This court has consistently held that the nature and imposition of sanctions for violation of discovery rules are within the sound discretion of the trial court and will not be disturbed unless defendant can show prejudice. State v. Hunt, 118 Ariz. 431, 434, 577 P.2d 717, 720 (1978); State v. Ramirez, 116 Ariz. 259, 265, 569 P.2d 201, 207 (1977); State v. Clark, 112 Ariz. 493, 543 P.2d 1122 (1975). No prejudice has been shown here.
We find that appellant's reliance on State v. Robin, 112 Ariz. 467, 543 P.2d 779 (1975); State v. Werring, 111 Ariz. 68, 523 P.2d 499 (1974); and State v. Burnetts, 80 Ariz. 208, 295 P.2d 377 (1956), is misplaced. In Robin the jury sent the judge questions of fact, upon which he commented from his notes and recollection of relevant testimony. Werring involved a judge who refused to let defense counsel see written questions from the jury and later responded to oral questions in the jury room. The objectionable *306 conduct in Burnetts stemmed from the judge's standing at the door to the jury room and answering an oral question with neither defendant nor his counsel present. The trial judge in the instant case summoned the state and defense counsel, who were then permitted to express any objections to the proposed instructions. At no time did the judge physically intrude into the jury room or communicate with the jurors on questions of fact.
When we focus upon the particular circumstances of Perez, the following facts emerge as very significant: The jury wanted to hear testimony that dealt with forced, deviate sexual acts allegedly perpetrated on the victim. The record reflected no proof that defendant had personally and voluntarily waived his right to be present. This court in Perez was especially troubled by what difference defendant's presence might have made if the jury had been able to observe defendant while the damaging testimony was being read. Citing State v. Armenta, 112 Ariz. 352, 541 P.2d 1154 (1975), and conceding that the right to be present is of constitutional dimension, this court found there was insufficient proof of defendant's intent to waive his right. We were not willing to say, under the circumstances of Perez, that defendant's absence was harmless error.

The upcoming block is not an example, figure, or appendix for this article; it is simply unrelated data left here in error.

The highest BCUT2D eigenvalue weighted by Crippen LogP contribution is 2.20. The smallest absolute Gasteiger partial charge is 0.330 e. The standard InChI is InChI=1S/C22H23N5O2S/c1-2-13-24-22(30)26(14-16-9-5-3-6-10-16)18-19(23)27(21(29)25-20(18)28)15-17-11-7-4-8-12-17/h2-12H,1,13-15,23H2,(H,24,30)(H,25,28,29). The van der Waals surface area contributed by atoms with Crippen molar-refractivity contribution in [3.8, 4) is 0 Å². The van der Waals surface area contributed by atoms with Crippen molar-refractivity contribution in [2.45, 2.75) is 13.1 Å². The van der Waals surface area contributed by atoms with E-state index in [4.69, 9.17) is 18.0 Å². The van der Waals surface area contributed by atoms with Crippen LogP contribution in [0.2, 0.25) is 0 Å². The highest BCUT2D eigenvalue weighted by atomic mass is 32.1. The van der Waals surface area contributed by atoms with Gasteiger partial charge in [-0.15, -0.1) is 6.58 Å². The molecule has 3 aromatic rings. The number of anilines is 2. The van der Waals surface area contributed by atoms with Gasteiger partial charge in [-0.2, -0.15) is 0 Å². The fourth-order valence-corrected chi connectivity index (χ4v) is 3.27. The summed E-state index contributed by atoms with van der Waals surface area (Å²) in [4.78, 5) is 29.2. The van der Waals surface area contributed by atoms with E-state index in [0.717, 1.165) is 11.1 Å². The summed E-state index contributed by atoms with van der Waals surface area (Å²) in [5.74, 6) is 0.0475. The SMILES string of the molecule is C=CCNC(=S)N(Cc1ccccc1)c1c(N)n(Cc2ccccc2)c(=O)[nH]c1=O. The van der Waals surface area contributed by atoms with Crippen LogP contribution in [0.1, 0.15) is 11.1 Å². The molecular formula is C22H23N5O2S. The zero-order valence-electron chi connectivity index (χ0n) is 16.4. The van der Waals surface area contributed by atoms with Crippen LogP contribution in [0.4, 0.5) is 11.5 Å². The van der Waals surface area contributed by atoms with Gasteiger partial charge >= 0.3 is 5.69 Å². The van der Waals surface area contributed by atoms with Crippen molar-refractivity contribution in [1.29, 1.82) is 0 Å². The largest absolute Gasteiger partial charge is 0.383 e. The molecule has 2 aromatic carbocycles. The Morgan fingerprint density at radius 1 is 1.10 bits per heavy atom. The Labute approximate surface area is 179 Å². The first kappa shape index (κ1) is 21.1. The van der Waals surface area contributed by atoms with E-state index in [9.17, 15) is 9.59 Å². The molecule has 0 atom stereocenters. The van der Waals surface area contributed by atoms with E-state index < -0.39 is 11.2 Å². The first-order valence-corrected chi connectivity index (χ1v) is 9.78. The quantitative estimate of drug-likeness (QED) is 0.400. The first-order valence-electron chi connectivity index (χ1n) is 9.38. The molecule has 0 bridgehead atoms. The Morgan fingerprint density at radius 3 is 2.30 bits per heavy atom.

It has long been the law in Arizona that on appeal the Supreme Court will not substitute its judgment for that of the jury and will reverse only if there is a complete lack of probative facts to support the verdict. State v. Pittman, 118 Ariz. 71, 75, 574 P.2d 1290, 1294 (1978); Childs, supra; State v. Barnett, 112 Ariz. 210, 540 P.2d 682 (1975). Considering all the evidence, we find that there was substantial evidence to support the verdict. We have thoroughly reviewed the record pursuant to A.R.S. § 13-4035 and find no fundamental error. The judgment of conviction and the sentence are affirmed.
The case upon which Justice WHITE relies, Kennedy v. Silas Mason Co., 334 U.S. 249, 68 S.Ct. 1031, 92 L.Ed. 1347 (1948), was disposed of in an opinion which commanded the votes of seven of the nine Members of the Court. There could therefore be no question of an infringement of the "rule of four." Certainly any intimation from that case that this Court should not review questions of law in cases where the District Court has granted summary judgment is belied by subsequent decisions too numerous to catalogue. See, e.g., Ernst & Ernst v. Hochfelder, 425 U.S. 185, 96 S.Ct. 1375, 47 L.Ed.2d 668 (1976); Cox Broadcasting Corp. v. Cohn, 420 U.S. 469, 95 S.Ct. 1029, 43 L.Ed.2d 328 (1975); Mills v. Alabama, 384 U.S. 214, 86 S.Ct. 1434, 16 L.Ed.2d 484 (1966). 2b1af7f3a8